Sort of On Topic

Sort of On Topic

Charles Schwab Inc recently sent me a copy of Charles Schwab’s autobiography “Invested”, which was just published. I thought, boy this is going to be dull, but I started reading it. Wow, was I wrong! This guy, writing in the first person, described upending the security industry just as many of our companies are upending their own industries. It’s like reading about Alteryx, or Okta, or Coupa, or any one of them. It’s damn exciting. All the big established companies hated him because he was cutting commissions on trades and they had invested years in establishing their high-cost, high salesman-commission models. It was Zscaler and Palo Alto all over again.

There had been fixed commissions where everyone charged the same outrageous commissions and then the government finally decided to deregulate commissions. That’s when he was starting Schwab, with lower commissions. However, he was worried that Merrill Lynch could afford to cut even lower and crush his new company. He couldn’t believe it on the day of deregulation when Merrill announced they were RAISING commissions on small investors and cutting on big institutions. Charles Schwab was saved! :grinning:

He wasn’t worried about making a profit in the early days, just growing as fast as he could before anyone else caught on. But the hyper-growth meant that they were always broke, having to raise money or sell stock, because growing that fast meant that they were having to hire more staff, more order takers, etc. And they discovered that opening an office in a new city would mean almost immediately an increase of ten to fifteen times more customers from that city, but the office wouldn’t pay for itself for nine months or a year (I think he said), but after that it would be all profit, so they built them out as fast as they could afford it, and they were always plowing back every cent of potential profit into growth. I thought I was reading about one of our companies!!! When they’d hit a correction and volume fell off, they risked going broke, but didn’t stop investing in growth.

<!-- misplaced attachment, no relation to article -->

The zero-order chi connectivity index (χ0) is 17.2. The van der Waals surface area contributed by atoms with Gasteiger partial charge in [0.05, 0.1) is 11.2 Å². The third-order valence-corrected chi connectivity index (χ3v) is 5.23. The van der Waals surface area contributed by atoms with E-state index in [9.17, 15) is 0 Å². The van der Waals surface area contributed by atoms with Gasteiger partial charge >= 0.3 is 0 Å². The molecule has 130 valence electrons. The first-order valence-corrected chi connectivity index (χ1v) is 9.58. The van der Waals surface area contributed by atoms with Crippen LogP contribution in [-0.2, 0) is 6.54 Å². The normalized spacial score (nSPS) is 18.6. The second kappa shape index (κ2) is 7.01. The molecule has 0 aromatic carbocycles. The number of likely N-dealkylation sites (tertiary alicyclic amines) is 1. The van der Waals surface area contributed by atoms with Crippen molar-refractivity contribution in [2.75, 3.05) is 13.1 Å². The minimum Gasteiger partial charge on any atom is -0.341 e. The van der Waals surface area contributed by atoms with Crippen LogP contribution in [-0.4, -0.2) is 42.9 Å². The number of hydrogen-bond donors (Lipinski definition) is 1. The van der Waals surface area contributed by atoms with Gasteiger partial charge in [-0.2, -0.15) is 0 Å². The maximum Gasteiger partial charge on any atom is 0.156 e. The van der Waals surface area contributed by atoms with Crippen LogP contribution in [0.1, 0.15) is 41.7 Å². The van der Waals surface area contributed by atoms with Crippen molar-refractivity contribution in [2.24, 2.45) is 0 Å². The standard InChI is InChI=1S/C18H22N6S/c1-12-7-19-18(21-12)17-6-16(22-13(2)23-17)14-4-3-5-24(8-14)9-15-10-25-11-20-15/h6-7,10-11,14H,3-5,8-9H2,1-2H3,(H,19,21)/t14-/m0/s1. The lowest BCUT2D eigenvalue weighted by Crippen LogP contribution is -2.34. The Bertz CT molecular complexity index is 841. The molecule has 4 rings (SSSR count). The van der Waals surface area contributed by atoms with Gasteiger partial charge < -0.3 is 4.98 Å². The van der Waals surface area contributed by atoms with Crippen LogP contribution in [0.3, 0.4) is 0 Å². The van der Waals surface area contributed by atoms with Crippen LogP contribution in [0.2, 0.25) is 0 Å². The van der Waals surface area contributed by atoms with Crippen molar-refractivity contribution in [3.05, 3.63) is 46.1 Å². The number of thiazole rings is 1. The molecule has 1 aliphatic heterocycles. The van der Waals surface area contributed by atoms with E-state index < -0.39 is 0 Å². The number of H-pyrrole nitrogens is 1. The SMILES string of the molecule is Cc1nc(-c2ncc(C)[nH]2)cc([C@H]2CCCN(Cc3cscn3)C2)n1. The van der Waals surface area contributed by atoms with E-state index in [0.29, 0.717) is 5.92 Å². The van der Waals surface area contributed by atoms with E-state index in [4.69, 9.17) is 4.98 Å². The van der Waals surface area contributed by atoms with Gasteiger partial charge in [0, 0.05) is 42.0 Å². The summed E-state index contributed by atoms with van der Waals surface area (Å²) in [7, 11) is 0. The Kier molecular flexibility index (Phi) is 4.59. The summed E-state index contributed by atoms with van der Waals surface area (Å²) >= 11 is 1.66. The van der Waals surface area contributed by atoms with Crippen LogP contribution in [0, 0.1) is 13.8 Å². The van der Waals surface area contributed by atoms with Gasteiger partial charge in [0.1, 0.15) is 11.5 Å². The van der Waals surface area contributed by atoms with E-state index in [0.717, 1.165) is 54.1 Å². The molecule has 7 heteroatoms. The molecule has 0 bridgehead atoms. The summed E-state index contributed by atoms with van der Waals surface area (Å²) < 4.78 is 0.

He also computerized the process five to ten years before everyone else, using the most up-to-date technology of the time, which gave his company a huge head-start. Again, like our companies.

He was looking for clients who wanted to make their own decisions while the Merrill Lynch’s of the time had customers who were willing to pay high commissions in exchange for imaginary brilliant tips from their broker’s salesmen. Reminds me of us as opposed to others, as well.

He writes “I’ve always believed in growth over earnings. A colleague once asked me if I’d rather have a fast-growing company with modest earnings or a slow-growing company with higher earnings. I didn’t hesitate. I’d much rather see fast growth. In my experience, earnings follow growth and stock prices follow earnings. My philosophy is that with growth everyone wins: clients get better service, investors get a better return, employees get jobs and rising pay, the community gets support, and of course, the government gets taxes. As far as I’m concerned, growth is the key to creating wealth.”

Is that our kind of guy, or is that our kind of guy? I urge you to at least read the first 100 pages to see what all of our companies are currently going through, and you won’t be able to stop anyway with the excitement of one crisis after another.

Hope this will brighten your weekend, after a tough week.


PS - By the way, most of those full commission brokerage houses went out of business or were acquired.



Thanks for the tip on Charles Schwab’s book “Invested”. Thanks also for your attention to this board. You are educating a lot of us.


Merrill Lynch could not cut commissions. Their whole business was based on charging for all of that research that they did. If they offered lower rates without that service they’d risk their entire customer base switching over to this low cost no frills commission rate and they’d lose a significant amount of revenue and that research cost would be spread across fewer and fewer accounts.

This is exactly the dilemma panw, Fortinet and all the other security appliance manufacturers face with cloud based security firms such as zs and net.

It’s why I have given zs extra leeway during these short term issues I may not have given many other companies that didn’t have such a powerful business model.